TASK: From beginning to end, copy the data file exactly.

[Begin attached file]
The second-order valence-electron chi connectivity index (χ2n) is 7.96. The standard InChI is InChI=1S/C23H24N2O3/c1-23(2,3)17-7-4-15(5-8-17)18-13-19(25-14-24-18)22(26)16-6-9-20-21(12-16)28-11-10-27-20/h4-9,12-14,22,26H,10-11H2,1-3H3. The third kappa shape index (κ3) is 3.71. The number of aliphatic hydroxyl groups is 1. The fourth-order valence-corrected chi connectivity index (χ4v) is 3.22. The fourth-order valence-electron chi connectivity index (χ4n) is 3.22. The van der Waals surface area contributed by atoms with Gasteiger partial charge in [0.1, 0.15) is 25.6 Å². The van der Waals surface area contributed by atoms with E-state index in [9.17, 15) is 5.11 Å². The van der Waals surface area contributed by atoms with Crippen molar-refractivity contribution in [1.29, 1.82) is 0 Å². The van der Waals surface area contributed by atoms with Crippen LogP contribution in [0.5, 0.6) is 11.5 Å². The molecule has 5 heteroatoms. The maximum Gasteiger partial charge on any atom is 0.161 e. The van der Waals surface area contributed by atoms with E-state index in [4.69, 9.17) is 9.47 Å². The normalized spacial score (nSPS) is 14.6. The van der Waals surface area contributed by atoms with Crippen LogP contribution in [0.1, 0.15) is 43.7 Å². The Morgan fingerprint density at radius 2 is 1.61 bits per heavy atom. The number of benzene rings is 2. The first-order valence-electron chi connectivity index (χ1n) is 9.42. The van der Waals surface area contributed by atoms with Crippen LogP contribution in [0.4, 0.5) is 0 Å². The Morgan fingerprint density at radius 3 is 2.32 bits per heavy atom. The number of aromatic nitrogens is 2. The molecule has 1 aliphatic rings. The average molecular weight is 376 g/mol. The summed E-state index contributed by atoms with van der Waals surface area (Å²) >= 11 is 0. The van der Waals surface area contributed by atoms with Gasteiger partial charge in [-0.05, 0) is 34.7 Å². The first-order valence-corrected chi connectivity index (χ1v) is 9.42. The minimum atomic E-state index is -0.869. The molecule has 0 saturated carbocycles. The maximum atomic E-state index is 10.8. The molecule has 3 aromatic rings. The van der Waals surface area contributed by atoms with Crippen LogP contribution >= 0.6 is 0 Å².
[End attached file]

The second-order valence-electron chi connectivity index (χ2n) is 7.96. The standard InChI is InChI=1S/C23H24N2O3/c1-23(2,3)17-7-4-15(5-8-17)18-13-19(25-14-24-18)22(26)16-6-9-20-21(12-16)28-11-10-27-20/h4-9,12-14,22,26H,10-11H2,1-3H3. The third kappa shape index (κ3) is 3.71. The number of aliphatic hydroxyl groups is 1. The fourth-order valence-corrected chi connectivity index (χ4v) is 3.22. The fourth-order valence-electron chi connectivity index (χ4n) is 3.22. The van der Waals surface area contributed by atoms with Gasteiger partial charge in [0.1, 0.15) is 25.6 Å². The van der Waals surface area contributed by atoms with E-state index in [9.17, 15) is 5.11 Å². The van der Waals surface area contributed by atoms with Crippen molar-refractivity contribution in [1.29, 1.82) is 0 Å². The van der Waals surface area contributed by atoms with Crippen LogP contribution in [0.5, 0.6) is 11.5 Å². The molecule has 5 heteroatoms. The maximum Gasteiger partial charge on any atom is 0.161 e. The van der Waals surface area contributed by atoms with E-state index in [4.69, 9.17) is 9.47 Å². The normalized spacial score (nSPS) is 14.6. The van der Waals surface area contributed by atoms with Crippen LogP contribution in [0.1, 0.15) is 43.7 Å². The Morgan fingerprint density at radius 2 is 1.61 bits per heavy atom. The number of benzene rings is 2. The first-order valence-electron chi connectivity index (χ1n) is 9.42. The van der Waals surface area contributed by atoms with Crippen LogP contribution in [0.4, 0.5) is 0 Å². The Morgan fingerprint density at radius 3 is 2.32 bits per heavy atom. The number of aromatic nitrogens is 2. The molecule has 1 aliphatic rings. The average molecular weight is 376 g/mol. The summed E-state index contributed by atoms with van der Waals surface area (Å²) >= 11 is 0. The van der Waals surface area contributed by atoms with Gasteiger partial charge in [-0.05, 0) is 34.7 Å². The first-order valence-corrected chi connectivity index (χ1v) is 9.42. The minimum atomic E-state index is -0.869. The molecule has 0 saturated carbocycles. The maximum atomic E-state index is 10.8. The molecule has 3 aromatic rings. The van der Waals surface area contributed by atoms with Crippen LogP contribution >= 0.6 is 0 Å².